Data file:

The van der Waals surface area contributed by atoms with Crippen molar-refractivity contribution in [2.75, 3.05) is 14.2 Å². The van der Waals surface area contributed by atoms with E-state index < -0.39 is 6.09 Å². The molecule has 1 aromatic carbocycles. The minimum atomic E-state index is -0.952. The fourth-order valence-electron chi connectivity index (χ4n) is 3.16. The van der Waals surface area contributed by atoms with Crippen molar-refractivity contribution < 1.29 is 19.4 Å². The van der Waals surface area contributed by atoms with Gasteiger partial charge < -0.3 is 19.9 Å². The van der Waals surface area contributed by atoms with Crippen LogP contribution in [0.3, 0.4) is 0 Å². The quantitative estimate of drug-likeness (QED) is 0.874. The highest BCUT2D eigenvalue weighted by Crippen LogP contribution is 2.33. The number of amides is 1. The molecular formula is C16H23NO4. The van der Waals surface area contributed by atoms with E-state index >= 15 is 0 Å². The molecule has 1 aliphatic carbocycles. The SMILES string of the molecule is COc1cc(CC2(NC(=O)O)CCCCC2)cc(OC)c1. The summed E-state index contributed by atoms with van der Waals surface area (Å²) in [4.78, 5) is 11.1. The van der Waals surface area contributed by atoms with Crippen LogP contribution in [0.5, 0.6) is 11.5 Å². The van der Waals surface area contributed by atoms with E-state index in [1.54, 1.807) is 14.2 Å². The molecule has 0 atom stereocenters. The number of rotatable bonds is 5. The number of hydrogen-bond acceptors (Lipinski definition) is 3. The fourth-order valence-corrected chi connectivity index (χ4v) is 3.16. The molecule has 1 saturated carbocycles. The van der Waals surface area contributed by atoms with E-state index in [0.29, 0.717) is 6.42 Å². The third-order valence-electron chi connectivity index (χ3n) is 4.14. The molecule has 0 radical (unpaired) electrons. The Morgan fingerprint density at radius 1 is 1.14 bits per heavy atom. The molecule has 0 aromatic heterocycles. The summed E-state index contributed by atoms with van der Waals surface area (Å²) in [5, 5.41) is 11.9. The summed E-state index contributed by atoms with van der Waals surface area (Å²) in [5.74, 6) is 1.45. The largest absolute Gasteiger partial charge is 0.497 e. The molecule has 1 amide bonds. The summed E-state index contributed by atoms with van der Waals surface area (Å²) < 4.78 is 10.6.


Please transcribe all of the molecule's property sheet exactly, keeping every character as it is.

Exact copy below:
The van der Waals surface area contributed by atoms with Crippen molar-refractivity contribution in [2.75, 3.05) is 14.2 Å². The van der Waals surface area contributed by atoms with E-state index < -0.39 is 6.09 Å². The molecule has 1 aromatic carbocycles. The minimum atomic E-state index is -0.952. The fourth-order valence-electron chi connectivity index (χ4n) is 3.16. The van der Waals surface area contributed by atoms with Crippen molar-refractivity contribution < 1.29 is 19.4 Å². The van der Waals surface area contributed by atoms with Gasteiger partial charge < -0.3 is 19.9 Å². The van der Waals surface area contributed by atoms with Crippen LogP contribution in [0.3, 0.4) is 0 Å². The quantitative estimate of drug-likeness (QED) is 0.874. The highest BCUT2D eigenvalue weighted by Crippen LogP contribution is 2.33. The number of amides is 1. The molecular formula is C16H23NO4. The van der Waals surface area contributed by atoms with E-state index >= 15 is 0 Å². The molecule has 1 aliphatic carbocycles. The SMILES string of the molecule is COc1cc(CC2(NC(=O)O)CCCCC2)cc(OC)c1. The summed E-state index contributed by atoms with van der Waals surface area (Å²) in [4.78, 5) is 11.1. The van der Waals surface area contributed by atoms with Crippen LogP contribution in [0.5, 0.6) is 11.5 Å². The van der Waals surface area contributed by atoms with E-state index in [1.54, 1.807) is 14.2 Å². The molecule has 0 atom stereocenters. The number of rotatable bonds is 5. The number of hydrogen-bond acceptors (Lipinski definition) is 3. The fourth-order valence-corrected chi connectivity index (χ4v) is 3.16. The molecule has 1 saturated carbocycles. The van der Waals surface area contributed by atoms with E-state index in [0.29, 0.717) is 6.42 Å². The third-order valence-electron chi connectivity index (χ3n) is 4.14. The molecule has 0 radical (unpaired) electrons. The Morgan fingerprint density at radius 1 is 1.14 bits per heavy atom. The molecule has 0 aromatic heterocycles. The summed E-state index contributed by atoms with van der Waals surface area (Å²) in [5, 5.41) is 11.9. The summed E-state index contributed by atoms with van der Waals surface area (Å²) in [5.74, 6) is 1.45. The largest absolute Gasteiger partial charge is 0.497 e. The molecule has 1 amide bonds. The summed E-state index contributed by atoms with van der Waals surface area (Å²) < 4.78 is 10.6.